But I don’t think that the European experience is a necessary outcome.

I believe the only path forward is essentially a path backward. That may sound suspiciously like many “make churchianity great again” proponents arguing for a return to strict legal enforcement of Christian values to restore morality to culture, some variant of Christian Nationalism, but I do not mean that in any way.

Rather than legislating behavior, which was exactly what happened when Constantine institutionalized the church under state control (largely in an attempt to use the church to strengthen governmental control over the populace with religion providing an eminently useful tool), I believe it is necessary for faithful believers to simply model something different and let the culture see it happen, see its indisputable benefits to its practitioners, and be inspired to say as in Isa 2:3 “Come, let us go up to the mountain of Yahweh, to the house of the God of Jacob, that He may instruct us from His ways and that we may walk in His paths.” And that will happen when this remnant of exiled believers from “institutional church” start acting differently, joining together in small gatherings, eschewing control and power and authority and titles, and simply living and learning about God together.

City-Wide Deacons and Elders

What about deacons and elders? After all, as the early church grew, it rapidly became clear to the believers that some roles were important. What were the reasons for these roles? Are they still valid today?

Yes, but it is critical to read the Bible’s instructions about these roles in their proper context.

Regarding elders, note that in Titus 1:5, the author writes “For this reason I left you in Crete, that you would set in order what remains and appoint elders in every city (or town) as I directed you.” Not “in every ekklésia,” every group that met together, but instead in every geographical region of believers.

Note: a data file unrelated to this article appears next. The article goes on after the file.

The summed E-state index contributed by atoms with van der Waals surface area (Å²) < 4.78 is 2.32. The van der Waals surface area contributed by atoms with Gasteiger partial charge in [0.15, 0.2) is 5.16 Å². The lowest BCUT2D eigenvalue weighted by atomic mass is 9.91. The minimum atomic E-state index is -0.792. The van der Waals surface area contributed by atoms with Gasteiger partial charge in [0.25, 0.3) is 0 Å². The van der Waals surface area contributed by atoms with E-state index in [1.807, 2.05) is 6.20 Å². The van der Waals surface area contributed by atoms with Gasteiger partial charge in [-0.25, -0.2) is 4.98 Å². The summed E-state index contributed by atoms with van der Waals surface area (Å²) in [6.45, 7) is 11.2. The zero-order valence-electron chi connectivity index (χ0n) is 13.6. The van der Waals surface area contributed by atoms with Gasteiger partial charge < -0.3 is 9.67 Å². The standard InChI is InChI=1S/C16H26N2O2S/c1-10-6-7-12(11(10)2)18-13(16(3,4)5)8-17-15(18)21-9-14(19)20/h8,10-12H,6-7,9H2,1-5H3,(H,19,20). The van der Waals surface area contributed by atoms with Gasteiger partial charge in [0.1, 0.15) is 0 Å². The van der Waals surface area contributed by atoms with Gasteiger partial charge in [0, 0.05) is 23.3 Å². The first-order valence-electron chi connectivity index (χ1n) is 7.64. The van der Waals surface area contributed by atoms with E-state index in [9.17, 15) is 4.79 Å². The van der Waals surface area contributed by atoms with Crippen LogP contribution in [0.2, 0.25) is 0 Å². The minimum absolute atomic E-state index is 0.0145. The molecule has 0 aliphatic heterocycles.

Similarly, in Acts 6:1-6, the original assignment of just seven deacons was to designed serve the physical needs of the growing body of believers across the entire city of Jerusalem – many thousands of believers across dozens of synagogue-sized fellowships.

In context, then, it’s vital to recognize that this strong vision of a city-wide family of believers in Jerusalem did not conceptualize itself as a bunch of independent bodies, each with seven deacons, but as one Church, one body, under one leadership (of Christ), with workers and ministry roles held in common.

As with “returning to the early church,” I don’t reasonably see that a significant number of modern local assemblies would look at this Acts model and agree to surrender self-governance and eliminate all their individually-assigned deacons and elders. Too many people are invested in having titles and holding power and authority.

So what, then?

Moving Ahead

I believe the only reasonable way forward is starting from scratch, not converting existing institutions. The exiles need to join together to form new, non-institutional gatherings, and basically ignore whatever the institutions do or think about it.

Will there be enough people to make this work? I firmly believe so. There are plenty of people who have abandoned traditional institutional groups, and are yet longing for holy relationship. Consider the sheer scale of the depopulating of traditional American institutional religious assemblies. Consider that in 2000, 32% of America’s 282,000,000 citizens – about 90,000,000 individuals – were weekly attendees of local Christian assemblies. By 2022, that number had fallen to about 20% of 338,000,000 citizens, or about 67,000,000 individuals. That implies to me that there are some 23,000,000 Americans disaffected with American “church” practices. Spread across America, any given town will have hundreds to thousands of such people. Certainly some have entirely written off Christianity, but I believe most of them would return to the right situation.

But what those disaffected people don’t have, right now, is any options that appear viable and worthy of their attention. I truly do believe this is a matter of “build it and they will come.” More than build it, perhaps, “start it and they will come.”

But it’s not enough to simply start meeting. That would just recreate the broken system all over again, as people attempt to recreate the only thing with which they are familiar. This effort to start anew requires something different.

  • It’s the organic formation and organization and coming together of different, cell-thinking groups of believers, starting completely independent of any existing organizations or denominations.